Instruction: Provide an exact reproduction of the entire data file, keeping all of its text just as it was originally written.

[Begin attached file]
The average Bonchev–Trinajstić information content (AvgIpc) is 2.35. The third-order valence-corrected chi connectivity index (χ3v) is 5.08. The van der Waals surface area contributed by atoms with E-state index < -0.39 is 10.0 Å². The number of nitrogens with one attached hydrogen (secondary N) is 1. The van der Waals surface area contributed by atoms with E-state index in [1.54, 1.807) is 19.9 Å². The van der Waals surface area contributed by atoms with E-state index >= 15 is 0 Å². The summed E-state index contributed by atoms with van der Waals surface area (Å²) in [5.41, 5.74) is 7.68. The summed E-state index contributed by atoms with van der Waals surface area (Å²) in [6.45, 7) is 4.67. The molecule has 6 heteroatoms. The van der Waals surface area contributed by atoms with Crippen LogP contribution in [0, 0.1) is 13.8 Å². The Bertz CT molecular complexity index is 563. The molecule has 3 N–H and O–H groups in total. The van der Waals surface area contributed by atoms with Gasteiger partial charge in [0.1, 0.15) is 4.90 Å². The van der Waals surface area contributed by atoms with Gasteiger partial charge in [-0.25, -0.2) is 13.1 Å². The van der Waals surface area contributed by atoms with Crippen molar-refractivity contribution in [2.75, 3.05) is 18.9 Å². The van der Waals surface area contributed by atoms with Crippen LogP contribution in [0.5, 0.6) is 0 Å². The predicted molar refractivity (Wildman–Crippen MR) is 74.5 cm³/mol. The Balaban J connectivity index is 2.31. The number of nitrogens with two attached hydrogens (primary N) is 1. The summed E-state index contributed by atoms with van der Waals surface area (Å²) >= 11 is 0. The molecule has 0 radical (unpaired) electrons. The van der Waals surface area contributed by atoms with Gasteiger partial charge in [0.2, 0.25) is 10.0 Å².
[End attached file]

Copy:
The average Bonchev–Trinajstić information content (AvgIpc) is 2.35. The third-order valence-corrected chi connectivity index (χ3v) is 5.08. The van der Waals surface area contributed by atoms with E-state index < -0.39 is 10.0 Å². The number of nitrogens with one attached hydrogen (secondary N) is 1. The van der Waals surface area contributed by atoms with E-state index in [1.54, 1.807) is 19.9 Å². The van der Waals surface area contributed by atoms with E-state index >= 15 is 0 Å². The summed E-state index contributed by atoms with van der Waals surface area (Å²) in [5.41, 5.74) is 7.68. The summed E-state index contributed by atoms with van der Waals surface area (Å²) in [6.45, 7) is 4.67. The molecule has 6 heteroatoms. The van der Waals surface area contributed by atoms with Crippen LogP contribution in [0, 0.1) is 13.8 Å². The Bertz CT molecular complexity index is 563. The molecule has 3 N–H and O–H groups in total. The van der Waals surface area contributed by atoms with Gasteiger partial charge in [0.1, 0.15) is 4.90 Å². The van der Waals surface area contributed by atoms with Gasteiger partial charge in [-0.25, -0.2) is 13.1 Å². The van der Waals surface area contributed by atoms with Crippen molar-refractivity contribution in [2.75, 3.05) is 18.9 Å². The van der Waals surface area contributed by atoms with Crippen LogP contribution in [0.5, 0.6) is 0 Å². The predicted molar refractivity (Wildman–Crippen MR) is 74.5 cm³/mol. The Balaban J connectivity index is 2.31. The number of nitrogens with two attached hydrogens (primary N) is 1. The summed E-state index contributed by atoms with van der Waals surface area (Å²) >= 11 is 0. The molecule has 0 radical (unpaired) electrons. The van der Waals surface area contributed by atoms with Gasteiger partial charge in [0.2, 0.25) is 10.0 Å².